Anyway, one has a lot of saliva generated in that time. So the problem becomes do you spit it out and loose the toothpaste? That way one doesn't have to bend over quite so much (to avoid dribble).

I haven't really got my technique down yet either as I just realized a few days ago this habit was an issue for me.
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Old 05-19-2016, 10:56 AM   #74
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This gets into some yucky details. I brush for 2 minutes using an Oral B mechanical thingy which gives off small sounds at 30 second intervals.

Anyway, one has a lot of saliva generated in that time. So the problem becomes do you spit it out and loose the toothpaste? That way one doesn't have to bend over quite so much (to avoid dribble).

I haven't really got my technique down yet either as I just realized a few days ago this habit was an issue for me.
We have the same/similar beeping unit, also with a visual timer...we do 45 seconds per quartile, and end up looking like rabid dogs at the end.
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Old 05-19-2016, 11:04 AM   #75
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Forgot to mention couches. We had a nice soft couch with a fairly deep seat (pan). That killed my back. Even putting cushions behind me, I could not make it support my lower back properly. Used it for years before realizing this would be a feature to fix in a new couch.

Got a new one a few years ago from Macy's that is modular. This one has a fairly stiff back so a cushion put in the lower back will not just sink into the couch. Much better support now for watching TV. DW in contrast uses the recliner part of the couch with feet up. This would kill my back.
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Old 05-19-2016, 02:06 PM   #76
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Unfortunately sometimes for these kind of things there is no remedy..I have a dear friend who has struggled with an issue like this for over a decade. She just did a 3 week inpatient chronic pain clinic...where the mantra was..it's part of your life, let's help you cope with it.

Telling people to just keep looking because there is a fix out there can be frustrating to someone in pain with no end in site.
Despite the last 5 years of evidence to the contrary, I am not yet ready to accept that there is nothing I can do to at least get the pain down to a manageable level. I am still in the bargaining stage (I will accept some pain, just not all of it).

Going to one of the inpatient chronic pain clinics has been floated before but is a last resort right before quitting my job. I still have some avenues to explore before I get there.
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Old 05-19-2016, 03:25 PM   #77
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And all the best to you as you continue to look for a solution that helps you. As a friend trying to support someone, encouraging them to continue to look and stay hopeful, is supportive. Saying just keeping looking because there is a cure somewhere, was not helpful to my friend, because things are much more complicated then that.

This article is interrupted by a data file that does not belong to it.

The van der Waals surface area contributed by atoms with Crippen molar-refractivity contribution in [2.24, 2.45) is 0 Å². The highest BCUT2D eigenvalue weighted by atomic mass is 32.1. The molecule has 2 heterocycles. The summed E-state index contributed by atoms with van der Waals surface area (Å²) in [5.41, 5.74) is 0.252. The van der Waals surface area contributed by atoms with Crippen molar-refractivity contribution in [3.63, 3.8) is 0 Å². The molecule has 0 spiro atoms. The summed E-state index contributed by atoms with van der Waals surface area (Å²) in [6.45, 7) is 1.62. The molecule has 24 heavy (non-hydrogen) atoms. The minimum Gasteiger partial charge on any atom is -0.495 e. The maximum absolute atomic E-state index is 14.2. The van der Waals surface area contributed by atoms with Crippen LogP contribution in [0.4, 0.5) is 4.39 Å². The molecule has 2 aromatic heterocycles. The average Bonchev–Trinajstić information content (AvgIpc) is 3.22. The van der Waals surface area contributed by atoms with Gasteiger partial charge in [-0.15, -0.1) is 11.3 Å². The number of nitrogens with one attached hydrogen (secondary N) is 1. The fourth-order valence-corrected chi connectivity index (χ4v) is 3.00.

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Old 05-19-2016, 03:27 PM   #78
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Soup,

How is your posture, do you hunch your shoulders? How about exercise, if you do some exercises with bad form it can also result in problems.

I agree with your thinking to try every possible avenue before resorting solely to pain management, although that might be helpful as you continue to explore different potential things to fix the problem.
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Old 05-19-2016, 03:28 PM   #79
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I also wanted to say, the pain clinic was very helpful to her and she commented she should have attended years sooner. Going to a clinic doesn't mean throwing in the towel or that it's a last resort, you have pain interfering with your quality of life right now.
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Old 05-20-2016, 10:48 AM   #80
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Soup,

How is your posture, do you hunch your shoulders? How about exercise, if you do some exercises with bad form it can also result in problems.

I agree with your thinking to try every possible avenue before resorting solely to pain management, although that might be helpful as you continue to explore different potential things to fix the problem.
I do hunch my shoulders a bit, but have been paying attention to them as well as doing exercises for posture plus the ones from PT (most of which are variations of each other).

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I also wanted to say, the pain clinic was very helpful to her and she commented she should have attended years sooner. Going to a clinic doesn't mean throwing in the towel or that it's a last resort, you have pain interfering with your quality of life right now.
Good point, I sort of dismiss the pain class as "giving up" but that's not what it is. If it could help, it's worth looking into.